Fast breaking news sometimes separates us. Something dramatic happens and a part of our population is upset. That same event may be a source of encouragement to another segment of citizenry. In view of that, I was delighted to see an article in the paper the other day that I think is encouraging for everyone in our society. I will tell you what it is.
Research in the world of academia has just revealed that Latino young people in this country are now the largest minority group on U.S. college campuses. This research was done by the Pew Hispanic Report. It was just released.
The research shows that more than 2 million Hispanics between 18 and 24 were currently enrolled in colleges last year making up a record 16.5% share of enrollments in that age group at two year and four year universities. Terrific!
We are all conscious of the rapid growth of the Hispanic population in this country and many of us have been praying for improved high school completion rates so that these young people could go on to colleges and universities. It is happening – it is happening!
With an ever-increasing percentage in colleges and universities, it means that the earning ability, the stability and the ability to contribute to the larger society will be greatly enhanced. When more young Hispanics are seeing their older brothers, sisters, uncles, friends going on to college and they see that this is an accomplishment that they can achieve if they work hard themselves and take advantage of the programs that are out there.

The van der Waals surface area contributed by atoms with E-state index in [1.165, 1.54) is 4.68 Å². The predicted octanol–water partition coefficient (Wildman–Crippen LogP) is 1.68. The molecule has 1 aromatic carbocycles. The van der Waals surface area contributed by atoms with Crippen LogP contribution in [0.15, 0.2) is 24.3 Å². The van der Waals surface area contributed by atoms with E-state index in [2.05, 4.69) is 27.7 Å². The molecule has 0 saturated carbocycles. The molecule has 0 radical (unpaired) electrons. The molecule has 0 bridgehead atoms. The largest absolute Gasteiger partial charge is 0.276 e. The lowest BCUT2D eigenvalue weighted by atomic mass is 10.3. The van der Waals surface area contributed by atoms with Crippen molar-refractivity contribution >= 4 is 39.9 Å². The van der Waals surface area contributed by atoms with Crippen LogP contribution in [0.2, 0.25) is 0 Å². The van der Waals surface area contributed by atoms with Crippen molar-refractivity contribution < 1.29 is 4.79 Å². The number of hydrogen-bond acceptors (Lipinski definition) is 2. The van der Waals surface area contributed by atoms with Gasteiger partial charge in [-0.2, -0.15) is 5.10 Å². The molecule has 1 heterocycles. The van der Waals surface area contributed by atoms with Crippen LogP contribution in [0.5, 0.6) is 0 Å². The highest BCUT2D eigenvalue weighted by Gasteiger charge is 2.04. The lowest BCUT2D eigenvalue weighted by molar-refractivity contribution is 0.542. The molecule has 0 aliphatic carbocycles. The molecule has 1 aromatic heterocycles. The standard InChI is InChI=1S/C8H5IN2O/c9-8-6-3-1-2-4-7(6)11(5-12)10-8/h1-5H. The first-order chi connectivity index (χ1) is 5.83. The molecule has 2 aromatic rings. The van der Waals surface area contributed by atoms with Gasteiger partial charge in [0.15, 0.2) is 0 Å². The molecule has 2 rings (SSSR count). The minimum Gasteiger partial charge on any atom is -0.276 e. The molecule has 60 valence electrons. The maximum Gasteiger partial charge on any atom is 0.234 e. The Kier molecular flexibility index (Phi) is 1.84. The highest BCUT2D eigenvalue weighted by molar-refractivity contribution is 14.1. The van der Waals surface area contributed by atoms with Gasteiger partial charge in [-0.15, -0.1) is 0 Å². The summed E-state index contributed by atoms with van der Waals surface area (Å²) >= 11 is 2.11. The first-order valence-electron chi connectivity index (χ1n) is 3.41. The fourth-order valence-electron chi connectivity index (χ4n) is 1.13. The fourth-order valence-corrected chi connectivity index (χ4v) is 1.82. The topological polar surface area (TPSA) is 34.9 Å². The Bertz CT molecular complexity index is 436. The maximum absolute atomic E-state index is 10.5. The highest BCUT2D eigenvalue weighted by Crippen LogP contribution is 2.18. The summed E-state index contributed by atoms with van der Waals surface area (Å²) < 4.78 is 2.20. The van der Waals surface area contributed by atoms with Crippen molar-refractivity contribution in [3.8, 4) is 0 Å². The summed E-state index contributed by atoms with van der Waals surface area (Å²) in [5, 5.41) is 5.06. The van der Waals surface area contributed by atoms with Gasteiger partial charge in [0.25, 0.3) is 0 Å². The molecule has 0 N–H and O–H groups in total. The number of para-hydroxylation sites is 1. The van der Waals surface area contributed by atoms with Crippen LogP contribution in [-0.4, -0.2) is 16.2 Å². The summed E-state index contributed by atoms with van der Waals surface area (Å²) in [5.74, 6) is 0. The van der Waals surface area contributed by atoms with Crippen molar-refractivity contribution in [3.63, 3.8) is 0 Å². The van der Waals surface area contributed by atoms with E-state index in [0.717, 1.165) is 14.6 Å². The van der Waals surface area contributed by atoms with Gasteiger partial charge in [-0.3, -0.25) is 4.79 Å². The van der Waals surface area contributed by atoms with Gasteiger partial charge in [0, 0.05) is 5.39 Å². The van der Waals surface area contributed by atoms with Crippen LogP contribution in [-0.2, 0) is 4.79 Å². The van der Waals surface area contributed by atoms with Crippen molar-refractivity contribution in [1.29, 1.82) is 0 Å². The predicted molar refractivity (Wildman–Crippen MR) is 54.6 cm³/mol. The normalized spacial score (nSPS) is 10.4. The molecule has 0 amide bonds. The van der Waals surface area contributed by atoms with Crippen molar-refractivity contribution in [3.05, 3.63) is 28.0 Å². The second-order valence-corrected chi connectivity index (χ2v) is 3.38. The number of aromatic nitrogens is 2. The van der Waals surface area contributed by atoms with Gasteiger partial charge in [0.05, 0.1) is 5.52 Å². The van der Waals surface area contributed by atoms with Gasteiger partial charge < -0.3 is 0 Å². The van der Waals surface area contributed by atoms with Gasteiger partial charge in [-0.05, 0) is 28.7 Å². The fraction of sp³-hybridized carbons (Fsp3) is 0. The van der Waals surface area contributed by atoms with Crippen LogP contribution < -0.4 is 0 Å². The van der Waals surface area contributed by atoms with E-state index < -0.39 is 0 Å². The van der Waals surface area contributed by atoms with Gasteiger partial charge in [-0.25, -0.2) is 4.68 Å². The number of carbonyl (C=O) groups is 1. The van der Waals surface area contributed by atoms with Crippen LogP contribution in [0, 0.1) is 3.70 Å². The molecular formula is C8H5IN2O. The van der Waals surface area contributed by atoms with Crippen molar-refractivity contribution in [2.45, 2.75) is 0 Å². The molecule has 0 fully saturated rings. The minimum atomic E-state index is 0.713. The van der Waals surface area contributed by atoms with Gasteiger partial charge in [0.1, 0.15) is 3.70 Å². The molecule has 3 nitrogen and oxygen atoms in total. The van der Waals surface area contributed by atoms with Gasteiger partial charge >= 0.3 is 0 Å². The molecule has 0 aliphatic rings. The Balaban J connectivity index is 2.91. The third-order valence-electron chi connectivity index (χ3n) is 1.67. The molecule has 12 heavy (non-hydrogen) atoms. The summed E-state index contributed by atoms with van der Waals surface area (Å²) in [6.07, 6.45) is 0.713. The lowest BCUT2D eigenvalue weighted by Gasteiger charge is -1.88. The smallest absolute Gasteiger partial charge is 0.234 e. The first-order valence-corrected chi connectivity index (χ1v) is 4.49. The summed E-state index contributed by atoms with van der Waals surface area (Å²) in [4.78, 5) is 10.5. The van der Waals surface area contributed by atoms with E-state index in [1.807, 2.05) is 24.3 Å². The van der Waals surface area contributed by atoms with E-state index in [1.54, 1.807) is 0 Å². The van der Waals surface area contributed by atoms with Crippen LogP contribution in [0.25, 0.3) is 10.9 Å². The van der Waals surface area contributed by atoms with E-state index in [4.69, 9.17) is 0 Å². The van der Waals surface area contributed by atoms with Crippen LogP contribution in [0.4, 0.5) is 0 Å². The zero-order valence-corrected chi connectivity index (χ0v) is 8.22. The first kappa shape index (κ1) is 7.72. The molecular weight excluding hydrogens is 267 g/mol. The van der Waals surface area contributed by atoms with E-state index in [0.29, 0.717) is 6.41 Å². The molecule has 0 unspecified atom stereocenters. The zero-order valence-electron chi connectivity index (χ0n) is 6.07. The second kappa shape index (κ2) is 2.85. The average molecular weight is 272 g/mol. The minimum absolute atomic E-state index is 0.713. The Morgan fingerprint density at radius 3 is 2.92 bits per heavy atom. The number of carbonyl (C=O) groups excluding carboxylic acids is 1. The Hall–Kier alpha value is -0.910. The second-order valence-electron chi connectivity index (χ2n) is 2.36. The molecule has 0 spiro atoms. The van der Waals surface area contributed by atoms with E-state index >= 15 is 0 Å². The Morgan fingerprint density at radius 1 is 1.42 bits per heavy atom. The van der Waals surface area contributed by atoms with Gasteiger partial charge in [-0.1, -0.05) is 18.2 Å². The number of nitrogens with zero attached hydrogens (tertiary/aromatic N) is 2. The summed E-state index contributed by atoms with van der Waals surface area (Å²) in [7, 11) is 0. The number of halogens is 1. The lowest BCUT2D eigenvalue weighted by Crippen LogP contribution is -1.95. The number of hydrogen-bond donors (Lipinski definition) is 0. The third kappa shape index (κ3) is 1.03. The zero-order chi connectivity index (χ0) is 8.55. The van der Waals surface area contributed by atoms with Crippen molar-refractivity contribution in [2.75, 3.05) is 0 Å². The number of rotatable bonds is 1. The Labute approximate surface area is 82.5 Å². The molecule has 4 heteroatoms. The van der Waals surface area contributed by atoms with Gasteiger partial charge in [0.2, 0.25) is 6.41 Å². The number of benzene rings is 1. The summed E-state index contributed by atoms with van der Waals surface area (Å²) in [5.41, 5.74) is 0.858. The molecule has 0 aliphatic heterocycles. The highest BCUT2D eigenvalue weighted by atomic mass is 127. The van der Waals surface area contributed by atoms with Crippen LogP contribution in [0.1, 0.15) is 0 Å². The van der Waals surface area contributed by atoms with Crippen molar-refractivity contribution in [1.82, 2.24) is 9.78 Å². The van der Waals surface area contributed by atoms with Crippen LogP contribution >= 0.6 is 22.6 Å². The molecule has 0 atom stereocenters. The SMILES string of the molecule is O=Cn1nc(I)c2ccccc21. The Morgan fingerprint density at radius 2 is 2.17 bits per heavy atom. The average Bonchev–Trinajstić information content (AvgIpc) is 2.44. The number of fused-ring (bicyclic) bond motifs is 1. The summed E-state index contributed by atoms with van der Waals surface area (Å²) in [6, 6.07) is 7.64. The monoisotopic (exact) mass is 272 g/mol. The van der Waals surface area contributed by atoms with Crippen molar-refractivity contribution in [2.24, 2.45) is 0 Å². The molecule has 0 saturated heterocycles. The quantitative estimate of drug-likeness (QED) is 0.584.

Last year, 76% of Hispanics in the country between 18 and 24 years of age had a high school diploma. This represents a surge of 6% in only one year. Regretfully, that is still below the national average of 85% and still below the African American average of 81%. However, it is movement in the right direction and it is MOVING!
Everyone who wants to see our country make progress needs to be delighted about this. That includes government, educators, churches, families and the students themselves.
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Human nature seeks role models. This has always been true and the Church was conscious of this from its very earliest days where the tradition of honoring spectacularly good people being elevated to what we call sanctity. That means that their lives were so obviously holy that it is inconceivable that they would not be with God. Then we try, to a certain extent, walk in their footsteps.
Did you know that there was a young black man who was canonized in 1964 and is today the patron of black youth? His name is St. Charles Lwanga who was a young prince in Uganda and was put to death on June 3, 1886 and canonized by Paul VI in 1964. My guess is that St. Charles will be moved to one side of center stage when we get a young African boy or girl from Chicago, New York or Montgomery, Alabama canonized. However, until then, Charles is a great example for young people everywhere.
It takes courage to live a good life. It takes even more courage to freely give up your life for your faith in Jesus Christ. St. Charles Lwanga had that courage. Life for many young blacks in the United States continues to be very difficult. They need all the help that can be mustered and the Church, although it is doing much, needs to do more.
Let’s pray to St. Charles to help our young generations mature and blossom in faith and courage.
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